Relationship between regional left ventricular dysfunction and cancer-therapy-related cardiac dysfunction.

Like Comment

The aim of our study was to assess the association between risk of cancer-therapy-related cardiac dysfunction (CTRCD) after first follow-up and the difference in echocardiographic measures from baseline to follow-up.We retrospectively enrolled 87 consecutive patients (58ア14 years, 55 women) who received anthracycline and underwent echocardiographic examinations both before (baseline) and after initial anthracycline administration (first follow-up). We measured absolute values of global longitudinal strain (GLS), apical longitudinal strain (LS), mid-LS and basal-LS at baseline and first follow-up, and per cent changes (Δ) of these parameters were calculated. Among 61 patients who underwent further echocardiographic examinations (second follow-up, third follow-up, etc), we assessed the association between regional left ventricular (LV) systolic dysfunction from baseline to follow-up and development of CTRCD, defined as LV ejection fraction (LVEF) under 53% and more absolute decrease of 10% from baseline, after first follow-up.LVEF (65%±4% vs 63±4%, p=0.004), GLS (23.2%±2.6% vs 22.2±2.4%, p=0.005) and basal-LS (21.9%±2.5% vs 19.9±2.4%, p<0.001) at first follow-up significantly decreased compared with baseline. Among the 61 patients who had further follow-up echocardiographic examinations, 13% developed CTRCD. In the Cox-hazard model, worse Δbasal-LS was significantly associated with CTRCD. By Kaplan-Meier analysis, patients with Δbasal-LS decrease of more than the median value (-9.7%) had significantly worse event-free survival than those with a smaller decrease (p=0.015).Basal-LS significantly decreased prior to development of CTRCD, and worse basal-LS was associated with development of CTRCD in patients receiving anthracycline chemotherapy.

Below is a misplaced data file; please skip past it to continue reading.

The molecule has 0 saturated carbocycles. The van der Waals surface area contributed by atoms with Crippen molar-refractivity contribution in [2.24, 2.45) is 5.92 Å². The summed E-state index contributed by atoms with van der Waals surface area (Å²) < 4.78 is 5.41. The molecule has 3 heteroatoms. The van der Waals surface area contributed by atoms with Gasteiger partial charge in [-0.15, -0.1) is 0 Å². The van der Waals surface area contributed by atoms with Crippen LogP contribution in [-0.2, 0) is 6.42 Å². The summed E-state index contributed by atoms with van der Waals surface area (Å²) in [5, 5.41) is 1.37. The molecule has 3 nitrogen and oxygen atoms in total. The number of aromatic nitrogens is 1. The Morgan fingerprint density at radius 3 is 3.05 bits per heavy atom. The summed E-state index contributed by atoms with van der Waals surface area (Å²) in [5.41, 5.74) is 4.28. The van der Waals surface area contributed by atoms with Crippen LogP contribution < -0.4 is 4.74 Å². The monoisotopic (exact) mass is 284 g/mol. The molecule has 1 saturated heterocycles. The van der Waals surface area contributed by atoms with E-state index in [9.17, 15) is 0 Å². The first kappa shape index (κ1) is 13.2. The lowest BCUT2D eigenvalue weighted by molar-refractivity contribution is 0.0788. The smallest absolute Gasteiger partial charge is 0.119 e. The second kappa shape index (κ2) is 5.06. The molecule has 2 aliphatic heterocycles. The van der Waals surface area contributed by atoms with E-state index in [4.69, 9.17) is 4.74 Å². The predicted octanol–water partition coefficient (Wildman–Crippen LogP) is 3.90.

Click here to read the full article @ Heart (British Cardiac Society)
Go to the profile of ClinOwl


The wider, wiser view for healthcare professionals. ClinOwl signposts the latest clinical content from over 100 leading medical journals.
2212 Contributions
0 Following

No comments yet.